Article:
Staff Writer

About three-quarters of the way into Skyfall I realized I was watching a great film. When the movie quoted a poem by Tennyson I knew I was experiencing something of immense quality.

You see, normally, as I’m watching a film, I don’t really analyze it. I watch it, I let it affect me as it will, and then a few hours later I sit here at my computer and figure out how I feel about the experience. But when any work includes a quotation, it provokes an intellectual response. There are suddenly not one, but two objects acting upon my emotions, and by nature I cannot help but compare the results.

I come to one of two conclusions — either the quotation is of a better quality than the film, moving me more fully in ways I find more satisfying, or it is of equal quality. So, as Skyfall quoted Tennyson, I listened to the poem — one that expressed the valiance of human endeavor — and I realized the movie was just as great a portrait of heroism as Tennyson’s words.

I won’t reveal the plot of the movie, in the hopes you will experience it for yourself, unspoiled. But I will say this: the movie follows Bond as he does what he always does: he attempts to thwart the plot of a formidable villain. But what many entries in the series have done out of mere adherence to formula, Skyfall does in the full spirit of the archetypal struggle that formula arose from. Every character, friend or foe, interacts with Bond in a way further exposing his nature.

Our villain, played masterfully by Javier Bardem, is a character crafted to threaten Bond on every level possible. This leads to a full exploration of Bond’s character, and, more importantly, a plot which highlights the very reasons we value character exploration.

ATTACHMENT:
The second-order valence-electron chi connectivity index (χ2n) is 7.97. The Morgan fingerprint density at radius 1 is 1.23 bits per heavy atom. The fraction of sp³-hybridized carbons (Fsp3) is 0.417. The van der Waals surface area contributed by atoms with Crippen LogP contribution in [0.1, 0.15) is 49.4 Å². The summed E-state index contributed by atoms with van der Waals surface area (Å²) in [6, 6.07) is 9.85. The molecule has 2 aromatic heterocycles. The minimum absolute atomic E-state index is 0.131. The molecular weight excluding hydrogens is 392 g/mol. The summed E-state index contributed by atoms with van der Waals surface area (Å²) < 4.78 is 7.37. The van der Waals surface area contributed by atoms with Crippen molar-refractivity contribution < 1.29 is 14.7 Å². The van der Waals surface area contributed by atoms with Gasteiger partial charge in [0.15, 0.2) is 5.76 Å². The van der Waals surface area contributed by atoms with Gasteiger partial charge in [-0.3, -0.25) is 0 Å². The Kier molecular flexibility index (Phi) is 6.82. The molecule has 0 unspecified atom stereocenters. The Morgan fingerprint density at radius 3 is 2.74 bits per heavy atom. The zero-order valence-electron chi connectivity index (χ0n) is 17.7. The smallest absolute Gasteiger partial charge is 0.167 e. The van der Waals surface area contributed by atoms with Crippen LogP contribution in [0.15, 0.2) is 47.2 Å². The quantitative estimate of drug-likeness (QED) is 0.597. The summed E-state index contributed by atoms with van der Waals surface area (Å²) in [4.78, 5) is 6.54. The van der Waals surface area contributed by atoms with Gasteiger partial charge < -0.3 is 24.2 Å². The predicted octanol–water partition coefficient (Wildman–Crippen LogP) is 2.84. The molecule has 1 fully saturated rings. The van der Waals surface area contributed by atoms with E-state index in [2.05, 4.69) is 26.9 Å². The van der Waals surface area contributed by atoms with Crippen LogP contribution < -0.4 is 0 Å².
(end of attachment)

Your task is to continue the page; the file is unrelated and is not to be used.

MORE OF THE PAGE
As a reviewer, I constantly read movie reviews, and though “fully fleshed out,” “three-dimensional” characters are highly praised in these reviews, never is it explained why this is a good thing. It is assumed that one knows, from experience, movies with well-examined characters are more desirable than movies without; but why this should be, I have never seen explained.

Skyfall explains it. Or rather, I should say Skyfall is so brilliantly crafted its art is illuminated and shines brightly in every facet of the film. As we watch the film and learn more and more about Bond we better understand his motivations.

As we come to understand his motivations, we come to know how he is being emotionally affected by every aspect of his struggle. As a result, we are able to see the movie not as a jumble of actions, but as a battle of wills.

Feeling these wills in action, we are moved. We are made to feel exhilarated when a will which we esteem is accomplished, and when a will which we abhor is thwarted. So, being made to believe these wills exist, even within a world so distant as to exist only behind a screen, and then being shown their struggle and its results, deeply moves our emotions. And, if we are lucky, we may be so moved by the will of a character we wish to emulate it.

Such is the nature of Skyfall. The portrayal of Bond is one of a hero I have seen rarely. The plot is constructed so as to force him to question, at every juncture, his dedication to the life he has chosen and the role he must play. Though the struggle harrows him, body, mind, and soul, finally he has risen so thoroughly to the challenge that I understood why Bond always wins.

By the end of the film, for the first time — after watching all twenty-three movies in this fifty-year-old saga — I felt the fullness of the unwavering force that is Bond’s dedication to his cause, and could have stood and cheered for a fictional character. And though the movie has flaws, I didn’t care. I was moved deeply and I do not exaggerate when I say that my faith in humanity was restored after watching this film. I fully recommend it to you, and I hope that you find it as inspiring as I did.

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